The 50TH anniversary commemorations of the “Bloody Sunday” march across the Edmund Pettus Bridge in Selma, Ala., have come and gone. But one of the principal achievements of the brave marchers still remains compromised. Congress needs to fix the Voting Rights Act, a fact that can’t be ignored now that the politicians have left Selma. The Voting Rights Act subjected a handful of states with notorious records of voting discrimination to “preclearance,” meaning state and local officials had to submit proposed changes in electoral procedures to the Justice Department before implementing them. The results of preclearance and the other provisions of the act were dramatic.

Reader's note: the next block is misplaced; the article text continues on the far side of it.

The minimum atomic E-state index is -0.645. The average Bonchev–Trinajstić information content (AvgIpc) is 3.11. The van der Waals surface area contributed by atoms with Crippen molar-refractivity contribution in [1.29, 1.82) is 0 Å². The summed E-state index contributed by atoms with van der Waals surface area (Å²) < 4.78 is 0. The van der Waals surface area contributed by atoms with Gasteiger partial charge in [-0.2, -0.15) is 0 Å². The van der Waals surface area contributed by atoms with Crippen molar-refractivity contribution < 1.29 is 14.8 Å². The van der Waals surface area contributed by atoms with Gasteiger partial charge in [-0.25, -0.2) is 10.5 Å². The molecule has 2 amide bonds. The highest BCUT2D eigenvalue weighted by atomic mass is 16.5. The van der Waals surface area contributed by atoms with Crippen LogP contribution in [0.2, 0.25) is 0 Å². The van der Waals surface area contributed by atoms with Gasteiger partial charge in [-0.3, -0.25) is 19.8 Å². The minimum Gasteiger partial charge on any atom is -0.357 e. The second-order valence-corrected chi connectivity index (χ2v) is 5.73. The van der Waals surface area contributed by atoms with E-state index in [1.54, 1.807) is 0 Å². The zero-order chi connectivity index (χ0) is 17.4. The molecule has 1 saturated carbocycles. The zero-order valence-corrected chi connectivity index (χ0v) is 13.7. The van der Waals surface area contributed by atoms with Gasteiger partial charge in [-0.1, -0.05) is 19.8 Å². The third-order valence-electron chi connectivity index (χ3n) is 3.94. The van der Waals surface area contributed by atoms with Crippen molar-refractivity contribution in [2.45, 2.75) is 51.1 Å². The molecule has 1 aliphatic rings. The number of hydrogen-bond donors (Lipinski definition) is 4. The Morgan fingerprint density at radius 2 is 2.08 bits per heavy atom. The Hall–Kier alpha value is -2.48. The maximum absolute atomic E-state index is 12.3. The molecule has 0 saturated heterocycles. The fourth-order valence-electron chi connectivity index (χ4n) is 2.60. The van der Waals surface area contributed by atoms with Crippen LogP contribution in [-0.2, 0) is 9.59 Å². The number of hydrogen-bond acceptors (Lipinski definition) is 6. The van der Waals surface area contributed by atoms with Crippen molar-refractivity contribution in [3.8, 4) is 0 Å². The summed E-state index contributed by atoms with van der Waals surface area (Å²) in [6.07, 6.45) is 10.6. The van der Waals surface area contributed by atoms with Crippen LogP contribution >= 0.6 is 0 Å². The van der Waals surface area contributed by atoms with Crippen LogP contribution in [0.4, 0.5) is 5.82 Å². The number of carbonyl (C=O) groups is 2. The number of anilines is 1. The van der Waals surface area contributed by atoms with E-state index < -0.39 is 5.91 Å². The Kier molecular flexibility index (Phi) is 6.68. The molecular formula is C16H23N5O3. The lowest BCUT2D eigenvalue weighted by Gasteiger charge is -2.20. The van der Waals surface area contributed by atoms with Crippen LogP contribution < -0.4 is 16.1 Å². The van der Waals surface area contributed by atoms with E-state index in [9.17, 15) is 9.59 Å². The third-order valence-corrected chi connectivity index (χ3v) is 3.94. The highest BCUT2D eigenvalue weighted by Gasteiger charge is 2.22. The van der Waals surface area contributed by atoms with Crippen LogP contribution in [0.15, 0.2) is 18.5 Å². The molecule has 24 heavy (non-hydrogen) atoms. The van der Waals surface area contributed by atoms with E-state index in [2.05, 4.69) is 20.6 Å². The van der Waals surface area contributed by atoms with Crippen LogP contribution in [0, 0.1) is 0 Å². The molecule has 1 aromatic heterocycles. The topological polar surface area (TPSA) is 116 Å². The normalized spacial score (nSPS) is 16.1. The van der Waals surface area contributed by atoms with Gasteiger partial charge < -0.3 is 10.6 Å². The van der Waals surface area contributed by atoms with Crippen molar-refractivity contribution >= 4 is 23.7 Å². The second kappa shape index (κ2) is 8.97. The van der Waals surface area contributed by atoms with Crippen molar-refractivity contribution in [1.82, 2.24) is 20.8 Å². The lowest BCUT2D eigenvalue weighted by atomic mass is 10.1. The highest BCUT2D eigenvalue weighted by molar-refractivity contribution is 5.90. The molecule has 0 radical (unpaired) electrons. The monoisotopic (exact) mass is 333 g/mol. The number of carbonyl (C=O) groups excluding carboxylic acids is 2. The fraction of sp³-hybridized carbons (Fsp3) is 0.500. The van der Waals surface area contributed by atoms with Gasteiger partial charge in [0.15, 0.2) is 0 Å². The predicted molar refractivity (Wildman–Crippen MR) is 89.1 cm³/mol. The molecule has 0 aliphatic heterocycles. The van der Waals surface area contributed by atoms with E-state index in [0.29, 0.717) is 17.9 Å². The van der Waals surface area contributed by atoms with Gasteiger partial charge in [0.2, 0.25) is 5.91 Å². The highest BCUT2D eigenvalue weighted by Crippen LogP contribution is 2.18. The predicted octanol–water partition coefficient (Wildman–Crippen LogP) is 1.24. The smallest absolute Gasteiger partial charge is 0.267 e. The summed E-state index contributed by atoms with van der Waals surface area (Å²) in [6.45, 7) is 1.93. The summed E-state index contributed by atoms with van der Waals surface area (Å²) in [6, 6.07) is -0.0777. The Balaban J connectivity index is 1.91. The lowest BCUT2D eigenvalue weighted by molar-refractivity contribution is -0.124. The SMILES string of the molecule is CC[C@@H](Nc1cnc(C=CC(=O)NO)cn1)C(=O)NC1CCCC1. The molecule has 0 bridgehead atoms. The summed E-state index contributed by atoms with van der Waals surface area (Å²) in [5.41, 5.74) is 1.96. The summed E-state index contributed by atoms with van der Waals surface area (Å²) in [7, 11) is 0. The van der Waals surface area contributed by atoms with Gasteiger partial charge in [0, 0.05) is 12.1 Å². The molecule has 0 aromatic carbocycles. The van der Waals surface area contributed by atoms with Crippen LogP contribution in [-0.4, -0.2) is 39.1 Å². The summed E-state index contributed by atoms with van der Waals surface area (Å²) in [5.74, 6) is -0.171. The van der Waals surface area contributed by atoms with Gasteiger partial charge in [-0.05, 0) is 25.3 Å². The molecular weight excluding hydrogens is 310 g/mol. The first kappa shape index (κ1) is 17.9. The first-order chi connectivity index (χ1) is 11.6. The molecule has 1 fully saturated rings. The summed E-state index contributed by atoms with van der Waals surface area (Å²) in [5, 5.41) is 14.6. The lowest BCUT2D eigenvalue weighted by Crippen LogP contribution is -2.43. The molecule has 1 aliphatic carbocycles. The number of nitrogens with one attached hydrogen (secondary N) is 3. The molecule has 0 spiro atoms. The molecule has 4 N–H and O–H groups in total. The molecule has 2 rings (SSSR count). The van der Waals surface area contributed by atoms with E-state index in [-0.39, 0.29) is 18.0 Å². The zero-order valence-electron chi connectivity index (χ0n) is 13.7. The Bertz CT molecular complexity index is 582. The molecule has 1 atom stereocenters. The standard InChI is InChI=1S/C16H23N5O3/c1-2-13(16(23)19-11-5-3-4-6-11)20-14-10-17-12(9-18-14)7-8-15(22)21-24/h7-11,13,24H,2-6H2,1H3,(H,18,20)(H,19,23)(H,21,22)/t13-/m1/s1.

Massive racial gaps in voter registration and turnout in former Confederate states closed, a recent report from the Joint Center for Political and Economic Studies noted. Congress reviewed and reauthorized this successful law several times over the decades since 1965, including under GOP leadership in 2006.
But the Supreme Court eviscerated preclearance in a 2013 ruling, with consequences that are only beginning to be understood. The justices didn’t strike preclearance entirely from the books, but they threw out the formula for determining which states and localities had to comply with it. Former preclearance states responded by rushing to impose onerous barriers to voting. Congress could easily repair the damage by approving a new formula that’s more likely to pass muster with the court. But it hasn’t acted.
Full Article: Repair the Voting Rights Act – The Washington Post.